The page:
On Monday morning I stopped by Paperback Exchange, the English language bookstore near the Duomo. I'd been there once before, but as we all know, I can't stay away from bookstores for very long. There's a feeling of coming home whenever I walk into a bookstore, and it's nice to know that no matter how far I roam I can find that sense of belonging somewhere. I bought a used copy of The Children's Book by A.S. Byatt. It's set in Edwardian England, around the formation of the Victoria and Albert Museum. I'll be taking a class on museum studies in London, and one of my passions is British children's literature, so really, could there be a more perfect book for me to read while I'm there? I'm really hoping it's good!
That night my friend Rachel and I went out for gelato (because who doesn't love a late night gelato run?) only to discover that our local gelataria was closed. In a moment of weakness (or perhaps stubbornness) we decided to take a bus the altroarno (other side of the river) to get gelato at one of my favorite places, Santa Trinita. I had my usual favorite, Nocciola (hazelnut) and I tried a sesame flavor, which tasted a lot like peanut butter. We then proceeded to get lost on the way back, and the wrong bus, a tram, and a fifteen minute walk later, we were home.
On Tuesday I got coffee with one of my favorite professors from Coe, who is on sabbatical in Florence. We had one of those meandering, wide ranging conversations that lasted long after we had finished our cappuccinos. One of the things I love about her is her unyielding enthusiasm. Every time I talk to her it's like some sort of well has been filled, and I'm suddenly bursting with curiosity about everything. (Which, in a perfect world, is how all teachers should make you feel).
I left the coffee shop around 6pm, which I've decided, is my favorite time of day in Florence. The sky was a delicate, translucent blue, tinged with gold. As I walked towards Santa Maria Novella I heard a cacophony of sound. When I finally made it to the piazza I discovered the source. In the courtyard of the church were hundreds, probably thousands of birds. They filled the trees until there were more feathers and than leaves, and they wheeled through the sky in undulating black clouds. I probably stood there for at least ten minutes, just marveling. If you ever come to Florence, take a walk at magic hour. You will find a city transformed.
I don't go out much at night, mainly because after two hours of drawing and eating a two course meal for dinner I'm pretty much exhausted. (Unless, of course, there's gelato involved ;)) Wednesday, though, I decided to go out with friends. We chose a touristy bar in the center of town, with craft beer and live jazz on Wedenesdays. The musicians had set up in the basement, and the crowd (of maybe 20 people at most) was half band members and friends and of the band. The musicians rotated throughout the night, and innocent looking people from the audience would suddenly join in, pulling a trumpet or a guitar out of a case at their feet. It was fascinating to watch them improvise up close, with the trumpet player signaling just slightly when to switch solos or when to go into the final stretch of the song. It all flowed together seamlessly. Amazing.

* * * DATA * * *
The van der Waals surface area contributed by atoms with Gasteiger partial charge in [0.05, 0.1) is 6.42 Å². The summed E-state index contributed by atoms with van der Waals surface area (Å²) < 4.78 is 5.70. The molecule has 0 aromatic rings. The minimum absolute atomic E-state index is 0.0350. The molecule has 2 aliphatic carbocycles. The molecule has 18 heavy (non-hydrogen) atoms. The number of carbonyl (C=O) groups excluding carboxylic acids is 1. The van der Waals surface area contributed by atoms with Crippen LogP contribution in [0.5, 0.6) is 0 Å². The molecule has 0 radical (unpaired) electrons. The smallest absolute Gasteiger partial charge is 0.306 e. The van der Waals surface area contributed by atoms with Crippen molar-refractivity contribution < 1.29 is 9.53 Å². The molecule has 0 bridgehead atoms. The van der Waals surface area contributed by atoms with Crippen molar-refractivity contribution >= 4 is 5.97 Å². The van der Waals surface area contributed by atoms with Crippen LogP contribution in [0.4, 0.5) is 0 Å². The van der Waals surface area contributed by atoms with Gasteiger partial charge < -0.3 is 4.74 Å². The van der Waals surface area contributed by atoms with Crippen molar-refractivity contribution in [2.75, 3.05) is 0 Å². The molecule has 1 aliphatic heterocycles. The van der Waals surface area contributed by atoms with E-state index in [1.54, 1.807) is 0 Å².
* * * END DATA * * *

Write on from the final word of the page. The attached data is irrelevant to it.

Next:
Friday was the first day in a while that it's been relatively sunny and warm. I didn't even need to wear my heavy coat. We decided to take advantage of the nice weather and head to the Boboli Gardens, a place I've been wanting to visit since arriving in Florence. In my own excited words (ones my friends won't let me forget), it was "like all of my Secret Garden dreams on crack!" Which is true, it was. There's something beautifully melancholic about a garden, especially one that isn't quite in bloom yet. You wander through a maze of hedges and trees, stumble across statuary half hidden by vines, and walk around perfectly still reflecting pools. Walking into a large garden is like entering another world. One where the drum of traffic fades into the background, and tiny, cramped sidewalks transform into a wide dirt paths.
One of the things I love about my friends is that we can go from contemplative and philosophical to perfectly silly in about five seconds flat. I think that it's possible to marvel at the beauty of a statue AND take a selfie with it. And my goodness, we took a lot of selfies. I'll just leave some of these here:
The rest of my weekend was spent in various coffee shops, working on the final paper for one of my classes. There is one incident worth mentioning, though. I finally made it to another destination I've been meaning to go to all semester, the hallowed sandwich shop, All'Antico Vinaio. For five euros you can get the best sandwich of your life, and it's gigantic, too! The place is so popular that the owners opened two locations right across the street from each other, and you'll spot the lines out the door long before you get close enough to read the sign, but oh my goodness is it worth the wait! I had one with fresh ham, mozzarella, a slab of eggplant, and delicious truffle sauce. I wish I had gotten a picture, but I guess that means I'll just have to go back.
Until next time, ciao!